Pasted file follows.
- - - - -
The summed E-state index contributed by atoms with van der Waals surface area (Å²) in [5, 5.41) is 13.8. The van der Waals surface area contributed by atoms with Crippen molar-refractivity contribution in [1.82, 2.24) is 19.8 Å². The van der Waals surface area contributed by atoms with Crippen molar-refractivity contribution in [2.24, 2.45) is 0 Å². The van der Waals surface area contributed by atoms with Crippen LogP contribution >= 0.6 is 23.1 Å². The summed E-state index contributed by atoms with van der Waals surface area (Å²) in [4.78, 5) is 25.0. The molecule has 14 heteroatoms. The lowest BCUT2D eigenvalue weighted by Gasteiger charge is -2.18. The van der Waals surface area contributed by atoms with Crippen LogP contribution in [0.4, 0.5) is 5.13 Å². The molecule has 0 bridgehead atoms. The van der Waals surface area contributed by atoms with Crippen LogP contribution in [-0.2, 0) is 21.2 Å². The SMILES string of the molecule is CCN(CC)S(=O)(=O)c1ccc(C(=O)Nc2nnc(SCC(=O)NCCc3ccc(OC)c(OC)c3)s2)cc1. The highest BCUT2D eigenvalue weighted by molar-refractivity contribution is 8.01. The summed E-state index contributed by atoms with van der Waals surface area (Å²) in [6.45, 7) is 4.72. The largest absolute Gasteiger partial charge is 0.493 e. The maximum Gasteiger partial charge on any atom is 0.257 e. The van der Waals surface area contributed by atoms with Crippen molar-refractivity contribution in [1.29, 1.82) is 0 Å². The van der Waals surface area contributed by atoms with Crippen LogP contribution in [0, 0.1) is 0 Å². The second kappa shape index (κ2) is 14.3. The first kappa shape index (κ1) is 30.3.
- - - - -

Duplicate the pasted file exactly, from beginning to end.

The summed E-state index contributed by atoms with van der Waals surface area (Å²) in [5, 5.41) is 13.8. The van der Waals surface area contributed by atoms with Crippen molar-refractivity contribution in [1.82, 2.24) is 19.8 Å². The van der Waals surface area contributed by atoms with Crippen molar-refractivity contribution in [2.24, 2.45) is 0 Å². The van der Waals surface area contributed by atoms with Crippen LogP contribution >= 0.6 is 23.1 Å². The summed E-state index contributed by atoms with van der Waals surface area (Å²) in [4.78, 5) is 25.0. The molecule has 14 heteroatoms. The lowest BCUT2D eigenvalue weighted by Gasteiger charge is -2.18. The van der Waals surface area contributed by atoms with Crippen LogP contribution in [0.4, 0.5) is 5.13 Å². The molecule has 0 bridgehead atoms. The van der Waals surface area contributed by atoms with Crippen LogP contribution in [-0.2, 0) is 21.2 Å². The SMILES string of the molecule is CCN(CC)S(=O)(=O)c1ccc(C(=O)Nc2nnc(SCC(=O)NCCc3ccc(OC)c(OC)c3)s2)cc1. The highest BCUT2D eigenvalue weighted by molar-refractivity contribution is 8.01. The summed E-state index contributed by atoms with van der Waals surface area (Å²) in [6.45, 7) is 4.72. The largest absolute Gasteiger partial charge is 0.493 e. The maximum Gasteiger partial charge on any atom is 0.257 e. The van der Waals surface area contributed by atoms with Crippen molar-refractivity contribution in [1.29, 1.82) is 0 Å². The van der Waals surface area contributed by atoms with Crippen LogP contribution in [0, 0.1) is 0 Å². The second kappa shape index (κ2) is 14.3. The first kappa shape index (κ1) is 30.3.